The names of the husband wife, and prime tormenter in this story are the same as some you may see in other stories I have posted. These are all stand-alone stories. This is not a continuation of any others with the same character names. I am just too lazy to come up with other names for every story.
Jenny Marie Stephens was a pure, unsuspecting victim. She just didn't know it yet as she studied her watercolor. She was on her third try of the blown-up view of the purple cannas. Jenny was in a unique position as an artist.
Some of the better artists her age had been much better when they were all young, but were making a living at it. At some point, the better ones had come to a stage where they had begun to develop a formula. They were able to use their level of skill to put out large volumes of paintings that were good, but they were not challenging themselves to improve. Just roll out the paintings and collect money.
Jenny, on the other hand, had struggled all her life to improve. She was fortunate to have been married to an older, businessman, who had insisted that she stay home to take care of their daughter. Although it was a financial struggle, she was able to stay at home, exercise, take care of their daughter, and paint. She often made seven or eight black and white sketches, color studies and alternating studies of each subject she was trying to paint.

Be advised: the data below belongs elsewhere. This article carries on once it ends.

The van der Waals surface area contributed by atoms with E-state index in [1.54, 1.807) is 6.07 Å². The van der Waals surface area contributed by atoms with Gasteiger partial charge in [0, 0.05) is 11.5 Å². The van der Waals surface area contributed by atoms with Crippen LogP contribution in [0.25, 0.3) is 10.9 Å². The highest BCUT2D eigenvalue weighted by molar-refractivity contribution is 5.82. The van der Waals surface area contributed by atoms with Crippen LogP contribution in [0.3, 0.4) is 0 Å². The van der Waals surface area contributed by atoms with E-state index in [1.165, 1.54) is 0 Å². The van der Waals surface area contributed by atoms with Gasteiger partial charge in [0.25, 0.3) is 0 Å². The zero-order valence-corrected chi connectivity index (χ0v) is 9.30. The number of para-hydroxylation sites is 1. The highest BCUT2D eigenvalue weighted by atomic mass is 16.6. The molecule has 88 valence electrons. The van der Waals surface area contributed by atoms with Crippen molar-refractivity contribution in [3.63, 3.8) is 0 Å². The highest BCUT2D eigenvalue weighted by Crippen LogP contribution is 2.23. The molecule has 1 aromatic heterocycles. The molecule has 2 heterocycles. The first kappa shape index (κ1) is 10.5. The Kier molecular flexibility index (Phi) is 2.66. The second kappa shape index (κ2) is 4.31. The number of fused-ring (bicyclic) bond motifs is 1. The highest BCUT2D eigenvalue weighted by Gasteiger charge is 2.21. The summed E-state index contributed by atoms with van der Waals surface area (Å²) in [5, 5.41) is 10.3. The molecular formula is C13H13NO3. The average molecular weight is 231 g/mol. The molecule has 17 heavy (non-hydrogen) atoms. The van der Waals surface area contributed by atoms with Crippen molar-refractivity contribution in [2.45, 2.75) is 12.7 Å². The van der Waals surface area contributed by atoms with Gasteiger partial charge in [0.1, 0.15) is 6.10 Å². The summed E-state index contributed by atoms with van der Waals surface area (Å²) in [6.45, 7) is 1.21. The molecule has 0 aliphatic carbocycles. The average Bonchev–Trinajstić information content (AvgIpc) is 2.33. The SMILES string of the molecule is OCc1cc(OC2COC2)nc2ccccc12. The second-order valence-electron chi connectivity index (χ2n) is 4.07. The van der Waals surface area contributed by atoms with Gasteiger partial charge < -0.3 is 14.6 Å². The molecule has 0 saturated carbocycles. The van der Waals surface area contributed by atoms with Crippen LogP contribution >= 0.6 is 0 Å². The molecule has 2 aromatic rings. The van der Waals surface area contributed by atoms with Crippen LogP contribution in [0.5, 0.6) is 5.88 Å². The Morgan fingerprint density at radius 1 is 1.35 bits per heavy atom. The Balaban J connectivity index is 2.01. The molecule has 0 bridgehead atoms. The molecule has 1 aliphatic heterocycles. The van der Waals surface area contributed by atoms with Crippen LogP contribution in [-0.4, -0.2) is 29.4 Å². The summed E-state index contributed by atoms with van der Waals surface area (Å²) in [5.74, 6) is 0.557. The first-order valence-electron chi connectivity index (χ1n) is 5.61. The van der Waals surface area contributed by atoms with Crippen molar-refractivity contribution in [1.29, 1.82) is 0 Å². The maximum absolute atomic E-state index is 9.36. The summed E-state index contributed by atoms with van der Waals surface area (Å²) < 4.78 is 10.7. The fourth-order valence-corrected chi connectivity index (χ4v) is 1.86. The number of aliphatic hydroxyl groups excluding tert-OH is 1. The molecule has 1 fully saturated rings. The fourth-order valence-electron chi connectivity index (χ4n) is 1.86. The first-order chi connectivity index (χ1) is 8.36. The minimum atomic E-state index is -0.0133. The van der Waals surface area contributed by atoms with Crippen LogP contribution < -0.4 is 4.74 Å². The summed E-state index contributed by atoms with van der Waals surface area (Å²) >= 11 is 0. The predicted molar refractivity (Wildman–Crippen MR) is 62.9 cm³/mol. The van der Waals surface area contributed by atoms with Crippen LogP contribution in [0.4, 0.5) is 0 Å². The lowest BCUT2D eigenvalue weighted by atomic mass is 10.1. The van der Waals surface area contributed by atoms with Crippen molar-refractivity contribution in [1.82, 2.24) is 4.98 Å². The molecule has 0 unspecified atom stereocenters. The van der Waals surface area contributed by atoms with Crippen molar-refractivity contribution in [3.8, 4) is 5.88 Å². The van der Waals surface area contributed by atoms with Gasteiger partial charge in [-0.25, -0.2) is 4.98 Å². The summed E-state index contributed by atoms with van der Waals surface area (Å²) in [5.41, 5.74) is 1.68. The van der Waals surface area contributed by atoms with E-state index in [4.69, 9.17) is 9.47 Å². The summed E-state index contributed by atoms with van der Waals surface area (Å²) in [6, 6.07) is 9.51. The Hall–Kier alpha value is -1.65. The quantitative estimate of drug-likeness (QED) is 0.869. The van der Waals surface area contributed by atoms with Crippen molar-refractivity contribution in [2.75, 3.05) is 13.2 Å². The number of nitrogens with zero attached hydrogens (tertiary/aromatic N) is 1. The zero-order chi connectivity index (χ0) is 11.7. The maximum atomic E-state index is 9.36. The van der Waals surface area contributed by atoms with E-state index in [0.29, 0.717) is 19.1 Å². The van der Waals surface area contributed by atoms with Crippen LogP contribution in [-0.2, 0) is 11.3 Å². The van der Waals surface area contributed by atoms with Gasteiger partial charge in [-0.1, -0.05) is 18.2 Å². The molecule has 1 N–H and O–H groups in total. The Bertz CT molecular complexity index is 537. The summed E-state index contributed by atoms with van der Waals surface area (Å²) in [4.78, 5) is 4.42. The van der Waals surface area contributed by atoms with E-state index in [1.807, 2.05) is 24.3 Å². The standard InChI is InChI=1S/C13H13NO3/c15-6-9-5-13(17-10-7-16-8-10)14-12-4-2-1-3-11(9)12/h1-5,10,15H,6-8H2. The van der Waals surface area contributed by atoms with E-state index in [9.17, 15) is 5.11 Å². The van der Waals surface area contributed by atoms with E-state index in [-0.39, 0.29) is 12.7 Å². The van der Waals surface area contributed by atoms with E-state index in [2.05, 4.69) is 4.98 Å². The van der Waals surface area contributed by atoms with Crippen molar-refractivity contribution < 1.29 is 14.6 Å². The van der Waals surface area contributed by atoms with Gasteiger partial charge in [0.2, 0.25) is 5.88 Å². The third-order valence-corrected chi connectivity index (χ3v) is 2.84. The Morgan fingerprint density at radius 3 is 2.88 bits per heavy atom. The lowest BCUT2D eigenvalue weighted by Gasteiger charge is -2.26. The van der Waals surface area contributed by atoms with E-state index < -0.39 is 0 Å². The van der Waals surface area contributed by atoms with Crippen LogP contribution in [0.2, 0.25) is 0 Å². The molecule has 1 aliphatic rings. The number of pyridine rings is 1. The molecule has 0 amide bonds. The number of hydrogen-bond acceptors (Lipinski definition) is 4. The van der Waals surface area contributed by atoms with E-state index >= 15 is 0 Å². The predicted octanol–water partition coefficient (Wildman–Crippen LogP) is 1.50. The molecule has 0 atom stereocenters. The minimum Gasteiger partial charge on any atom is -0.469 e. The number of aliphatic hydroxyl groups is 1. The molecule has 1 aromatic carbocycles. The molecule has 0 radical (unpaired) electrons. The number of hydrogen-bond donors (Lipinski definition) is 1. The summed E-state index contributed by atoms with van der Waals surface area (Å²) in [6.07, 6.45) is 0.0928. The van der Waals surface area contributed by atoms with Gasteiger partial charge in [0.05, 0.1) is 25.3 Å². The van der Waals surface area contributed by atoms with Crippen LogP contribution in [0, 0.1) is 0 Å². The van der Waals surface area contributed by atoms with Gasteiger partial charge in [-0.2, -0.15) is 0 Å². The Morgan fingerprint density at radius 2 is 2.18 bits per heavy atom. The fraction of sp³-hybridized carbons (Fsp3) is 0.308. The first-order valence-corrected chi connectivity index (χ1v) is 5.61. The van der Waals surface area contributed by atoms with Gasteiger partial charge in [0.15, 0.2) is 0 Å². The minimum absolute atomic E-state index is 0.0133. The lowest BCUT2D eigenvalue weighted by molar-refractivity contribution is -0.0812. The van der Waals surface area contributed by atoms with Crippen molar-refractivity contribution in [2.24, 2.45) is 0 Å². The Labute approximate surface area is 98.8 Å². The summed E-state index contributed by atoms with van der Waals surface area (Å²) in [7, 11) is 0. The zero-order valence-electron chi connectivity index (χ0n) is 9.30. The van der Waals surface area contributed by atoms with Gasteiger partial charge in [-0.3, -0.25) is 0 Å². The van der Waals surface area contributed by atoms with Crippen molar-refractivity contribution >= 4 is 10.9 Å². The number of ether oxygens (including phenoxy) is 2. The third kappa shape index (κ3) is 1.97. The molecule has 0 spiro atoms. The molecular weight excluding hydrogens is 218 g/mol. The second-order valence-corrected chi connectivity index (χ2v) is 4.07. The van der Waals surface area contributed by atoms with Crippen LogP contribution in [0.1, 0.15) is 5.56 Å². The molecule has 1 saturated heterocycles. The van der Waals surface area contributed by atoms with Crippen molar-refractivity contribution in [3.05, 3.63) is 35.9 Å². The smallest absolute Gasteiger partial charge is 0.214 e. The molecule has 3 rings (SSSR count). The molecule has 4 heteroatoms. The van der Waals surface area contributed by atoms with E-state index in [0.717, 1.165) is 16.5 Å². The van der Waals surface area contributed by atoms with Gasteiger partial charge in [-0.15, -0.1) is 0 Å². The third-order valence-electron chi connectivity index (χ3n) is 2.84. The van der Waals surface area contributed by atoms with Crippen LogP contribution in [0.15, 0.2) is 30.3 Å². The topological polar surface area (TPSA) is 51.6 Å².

As a result, finally at the age of forty, she was beginning to get reasonable recognition for her work. She had been inducted into the National Watercolor Society and several other organizations.
Marcel Robidoux was another matter. He had been kicked out of medical school for performing several inhumane experiments. He had been released from an IT consultant's office for some questionable business practices. Never-the-less, he was close to being a genius. The man had gone through college on a track scholarship. He was an Olympic caliber high-jumper, hurdler and 800 meter runner. "The Black Onyx," as he was called was always in the headlines; sometimes for taking indecent liberties with women; sometimes for outrageous wins against nationally ranked competition.
Women were terrified and also drawn to him. For the last few years, he had completely fallen off the radar as far as recognition went. Nobody had seen him for several years. It would be hard to miss this six-foot, six inches tall athletic savage.
People like the Ted Kacznski, the Unabomber, who chose to live in virtual isolation in a 10'-0" by 20'-0" cabin in Montana, Marcel chose to hide in plain sight.
The University Hospital, right in the middle of town was huge. It was the largest single employer in the state, with 20,000 employees. The Hospital was well over a hundred years old. It had grown from a small teaching college to a megalith that covered several city blocks. The state was continually adding space to the building. One day it would be funding a million dollars for a neutron microscope, the next, they had to spend more than that for the space to put it in. The slightest change in air-conditioning currents would blow the specimen off of the slide.